Michael Erickson led a discussion titled, “A Glimpse at What This Upcoming Winter Might Have to Offer?”
Mike started weather discussion with a brief review of the past weeks weather. Long Island found itself on the east side of a strong 500 hPa ridge over the weekend, which resulted in high temperatures reaching the low to mid 80’s on Saturday and Sunday. Thereafter a weak offshore low developed and persisted, resulting in cooler cloudier conditions with easterly flow. A weak upper level low propagated into the region, supporting the continued weak offshore surface cyclogenesis and easterly flow. The low finally propagated east today, with a return to something called sunshine.
Thereafter focus shifted to an attempt at a seasonal “forecast,” although “experiment” might be a better word choice than “forecast.” Mike would be lying if he considered himself a seasonal forecast in any sense. When making a seasonal forecast, Mike focused on lower frequency variability metrics which would likely change slowly such as El Nino Southern Oscillation (ENSO), the Quasi-Biennial Oscillation (QBO), the Atlantic Multi-decadal Oscillation (AMO) and the Pacific Decadial Oscillation (PDO). Similar previous years are identified using these low frequency metrics, and their winters are analyzed. Currently we are in ENSO neutral conditions leaning toward an El Nino with a 60-70% chance of an El Nino forming this fall or winter (according to the CPC). The QBO is negative and expected to peak in the negative phase this winter. The PDO is in a cold phase, although in the shorter term, most of the northern Pacific is experiencing above normal sea surface temperatures (SSTs). In fact, most of the Northern Hemispheres SSTs are above normal, which is an anomalous signal. Finally the AMO is in its warm phase.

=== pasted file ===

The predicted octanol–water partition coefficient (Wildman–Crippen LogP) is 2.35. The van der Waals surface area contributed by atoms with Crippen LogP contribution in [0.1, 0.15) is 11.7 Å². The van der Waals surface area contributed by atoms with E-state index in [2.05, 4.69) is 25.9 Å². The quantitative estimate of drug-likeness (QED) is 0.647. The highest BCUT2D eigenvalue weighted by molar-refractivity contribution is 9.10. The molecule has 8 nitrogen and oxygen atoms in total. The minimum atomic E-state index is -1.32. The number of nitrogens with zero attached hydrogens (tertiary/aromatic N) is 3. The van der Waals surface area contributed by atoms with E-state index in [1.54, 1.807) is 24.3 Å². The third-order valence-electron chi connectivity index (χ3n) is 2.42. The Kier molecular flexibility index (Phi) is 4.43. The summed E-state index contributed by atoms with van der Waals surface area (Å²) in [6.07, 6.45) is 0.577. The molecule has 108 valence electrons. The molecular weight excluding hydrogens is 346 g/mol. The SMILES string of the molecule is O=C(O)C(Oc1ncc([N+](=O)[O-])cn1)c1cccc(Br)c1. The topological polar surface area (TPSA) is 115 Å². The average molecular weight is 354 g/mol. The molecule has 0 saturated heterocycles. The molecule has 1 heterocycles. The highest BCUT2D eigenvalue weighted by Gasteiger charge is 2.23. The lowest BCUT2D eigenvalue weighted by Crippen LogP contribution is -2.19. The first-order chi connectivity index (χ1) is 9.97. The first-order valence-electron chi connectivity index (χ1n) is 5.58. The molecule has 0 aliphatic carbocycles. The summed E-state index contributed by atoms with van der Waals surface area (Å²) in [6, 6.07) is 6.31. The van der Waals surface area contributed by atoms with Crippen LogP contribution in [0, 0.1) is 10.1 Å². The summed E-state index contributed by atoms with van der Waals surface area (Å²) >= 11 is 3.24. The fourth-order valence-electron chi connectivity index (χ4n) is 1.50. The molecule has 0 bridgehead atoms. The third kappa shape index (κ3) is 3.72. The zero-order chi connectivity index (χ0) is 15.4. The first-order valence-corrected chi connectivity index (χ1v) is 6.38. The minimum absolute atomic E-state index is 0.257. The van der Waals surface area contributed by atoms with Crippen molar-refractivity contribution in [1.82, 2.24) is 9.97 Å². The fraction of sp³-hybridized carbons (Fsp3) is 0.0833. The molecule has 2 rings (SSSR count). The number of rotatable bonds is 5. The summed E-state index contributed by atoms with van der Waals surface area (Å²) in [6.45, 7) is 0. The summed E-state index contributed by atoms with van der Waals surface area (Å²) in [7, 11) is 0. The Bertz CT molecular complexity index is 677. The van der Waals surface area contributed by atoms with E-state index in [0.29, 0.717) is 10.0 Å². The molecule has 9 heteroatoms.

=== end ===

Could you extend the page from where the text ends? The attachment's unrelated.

All of these metrics are discussed in Mike’s 2014-2015 “Experiment.” A quick summary of the results show that years most similar to our current 2014 fall experienced below normal temperatures in the eastern 1/3 to 1/2 of the country. Of the most similar years, about 60% of them were below normal. A quick glimpse at precipitation shows above normal precipitation in most of the Southeast United States, normal precipitation for the Long Island region and below normal precipitation for Northern New England and New York. These results should be taken with a grain of salt, but there does appear to be a weak signal in the composites considered.